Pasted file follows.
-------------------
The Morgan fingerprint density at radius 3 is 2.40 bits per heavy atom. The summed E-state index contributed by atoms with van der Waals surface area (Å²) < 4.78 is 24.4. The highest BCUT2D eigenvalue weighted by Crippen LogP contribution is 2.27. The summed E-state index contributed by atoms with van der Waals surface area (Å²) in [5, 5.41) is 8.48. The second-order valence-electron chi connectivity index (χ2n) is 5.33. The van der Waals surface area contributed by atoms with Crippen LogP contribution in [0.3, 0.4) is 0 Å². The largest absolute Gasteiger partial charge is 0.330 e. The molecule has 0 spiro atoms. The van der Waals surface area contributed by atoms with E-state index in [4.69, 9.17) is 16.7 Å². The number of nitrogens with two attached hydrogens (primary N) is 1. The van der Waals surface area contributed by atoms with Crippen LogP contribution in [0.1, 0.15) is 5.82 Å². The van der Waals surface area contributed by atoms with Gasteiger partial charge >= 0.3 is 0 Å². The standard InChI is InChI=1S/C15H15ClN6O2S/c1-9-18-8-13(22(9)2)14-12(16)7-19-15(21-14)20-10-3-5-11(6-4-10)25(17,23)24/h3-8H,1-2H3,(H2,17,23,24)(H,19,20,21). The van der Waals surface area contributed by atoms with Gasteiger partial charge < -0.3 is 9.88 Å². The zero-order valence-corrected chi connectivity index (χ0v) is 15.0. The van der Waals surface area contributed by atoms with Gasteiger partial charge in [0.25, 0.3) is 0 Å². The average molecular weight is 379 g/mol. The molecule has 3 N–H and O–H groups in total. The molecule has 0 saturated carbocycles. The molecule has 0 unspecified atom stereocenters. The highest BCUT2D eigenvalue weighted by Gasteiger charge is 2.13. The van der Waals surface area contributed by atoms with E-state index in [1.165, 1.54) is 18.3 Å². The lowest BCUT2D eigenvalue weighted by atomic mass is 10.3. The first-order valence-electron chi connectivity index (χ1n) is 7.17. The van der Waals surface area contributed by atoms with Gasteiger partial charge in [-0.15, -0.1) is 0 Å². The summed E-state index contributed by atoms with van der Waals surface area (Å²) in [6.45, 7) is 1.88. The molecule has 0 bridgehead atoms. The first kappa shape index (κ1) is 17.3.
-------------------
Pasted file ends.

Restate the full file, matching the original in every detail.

The Morgan fingerprint density at radius 3 is 2.40 bits per heavy atom. The summed E-state index contributed by atoms with van der Waals surface area (Å²) < 4.78 is 24.4. The highest BCUT2D eigenvalue weighted by Crippen LogP contribution is 2.27. The summed E-state index contributed by atoms with van der Waals surface area (Å²) in [5, 5.41) is 8.48. The second-order valence-electron chi connectivity index (χ2n) is 5.33. The van der Waals surface area contributed by atoms with Crippen LogP contribution in [0.3, 0.4) is 0 Å². The largest absolute Gasteiger partial charge is 0.330 e. The molecule has 0 spiro atoms. The van der Waals surface area contributed by atoms with E-state index in [4.69, 9.17) is 16.7 Å². The number of nitrogens with two attached hydrogens (primary N) is 1. The van der Waals surface area contributed by atoms with Crippen LogP contribution in [0.1, 0.15) is 5.82 Å². The van der Waals surface area contributed by atoms with Gasteiger partial charge >= 0.3 is 0 Å². The standard InChI is InChI=1S/C15H15ClN6O2S/c1-9-18-8-13(22(9)2)14-12(16)7-19-15(21-14)20-10-3-5-11(6-4-10)25(17,23)24/h3-8H,1-2H3,(H2,17,23,24)(H,19,20,21). The van der Waals surface area contributed by atoms with Gasteiger partial charge < -0.3 is 9.88 Å². The zero-order valence-corrected chi connectivity index (χ0v) is 15.0. The van der Waals surface area contributed by atoms with Gasteiger partial charge in [0.25, 0.3) is 0 Å². The average molecular weight is 379 g/mol. The molecule has 3 N–H and O–H groups in total. The molecule has 0 saturated carbocycles. The molecule has 0 unspecified atom stereocenters. The highest BCUT2D eigenvalue weighted by Gasteiger charge is 2.13. The van der Waals surface area contributed by atoms with E-state index in [1.165, 1.54) is 18.3 Å². The lowest BCUT2D eigenvalue weighted by atomic mass is 10.3. The first-order valence-electron chi connectivity index (χ1n) is 7.17. The van der Waals surface area contributed by atoms with Gasteiger partial charge in [-0.15, -0.1) is 0 Å². The summed E-state index contributed by atoms with van der Waals surface area (Å²) in [6.45, 7) is 1.88. The molecule has 0 bridgehead atoms. The first kappa shape index (κ1) is 17.3.